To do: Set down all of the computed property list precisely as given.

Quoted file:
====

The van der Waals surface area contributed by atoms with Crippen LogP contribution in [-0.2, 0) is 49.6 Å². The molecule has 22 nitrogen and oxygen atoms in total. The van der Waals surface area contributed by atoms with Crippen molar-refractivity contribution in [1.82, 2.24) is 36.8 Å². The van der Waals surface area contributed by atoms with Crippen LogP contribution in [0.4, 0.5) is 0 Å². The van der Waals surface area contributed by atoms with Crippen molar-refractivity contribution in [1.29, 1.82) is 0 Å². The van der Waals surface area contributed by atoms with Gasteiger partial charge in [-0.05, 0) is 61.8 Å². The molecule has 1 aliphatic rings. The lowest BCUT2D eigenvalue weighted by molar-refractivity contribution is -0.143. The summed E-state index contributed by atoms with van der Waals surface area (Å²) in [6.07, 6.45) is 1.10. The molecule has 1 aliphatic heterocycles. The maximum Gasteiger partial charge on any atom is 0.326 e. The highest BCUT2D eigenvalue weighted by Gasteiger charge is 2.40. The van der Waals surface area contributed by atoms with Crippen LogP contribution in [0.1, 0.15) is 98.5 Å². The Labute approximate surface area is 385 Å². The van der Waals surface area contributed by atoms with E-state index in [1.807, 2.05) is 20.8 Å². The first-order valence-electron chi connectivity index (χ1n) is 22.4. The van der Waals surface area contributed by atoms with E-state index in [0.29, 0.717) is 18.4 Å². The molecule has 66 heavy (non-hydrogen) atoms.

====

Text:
The van der Waals surface area contributed by atoms with Crippen LogP contribution in [-0.2, 0) is 49.6 Å². The molecule has 22 nitrogen and oxygen atoms in total. The van der Waals surface area contributed by atoms with Crippen molar-refractivity contribution in [1.82, 2.24) is 36.8 Å². The van der Waals surface area contributed by atoms with Crippen LogP contribution in [0.4, 0.5) is 0 Å². The van der Waals surface area contributed by atoms with Crippen molar-refractivity contribution in [1.29, 1.82) is 0 Å². The van der Waals surface area contributed by atoms with Gasteiger partial charge in [-0.05, 0) is 61.8 Å². The molecule has 1 aliphatic rings. The lowest BCUT2D eigenvalue weighted by molar-refractivity contribution is -0.143. The summed E-state index contributed by atoms with van der Waals surface area (Å²) in [6.07, 6.45) is 1.10. The molecule has 1 aliphatic heterocycles. The maximum Gasteiger partial charge on any atom is 0.326 e. The highest BCUT2D eigenvalue weighted by Gasteiger charge is 2.40. The van der Waals surface area contributed by atoms with Crippen LogP contribution in [0.1, 0.15) is 98.5 Å². The Labute approximate surface area is 385 Å². The van der Waals surface area contributed by atoms with E-state index in [1.807, 2.05) is 20.8 Å². The first-order valence-electron chi connectivity index (χ1n) is 22.4. The van der Waals surface area contributed by atoms with E-state index in [0.29, 0.717) is 18.4 Å². The molecule has 66 heavy (non-hydrogen) atoms.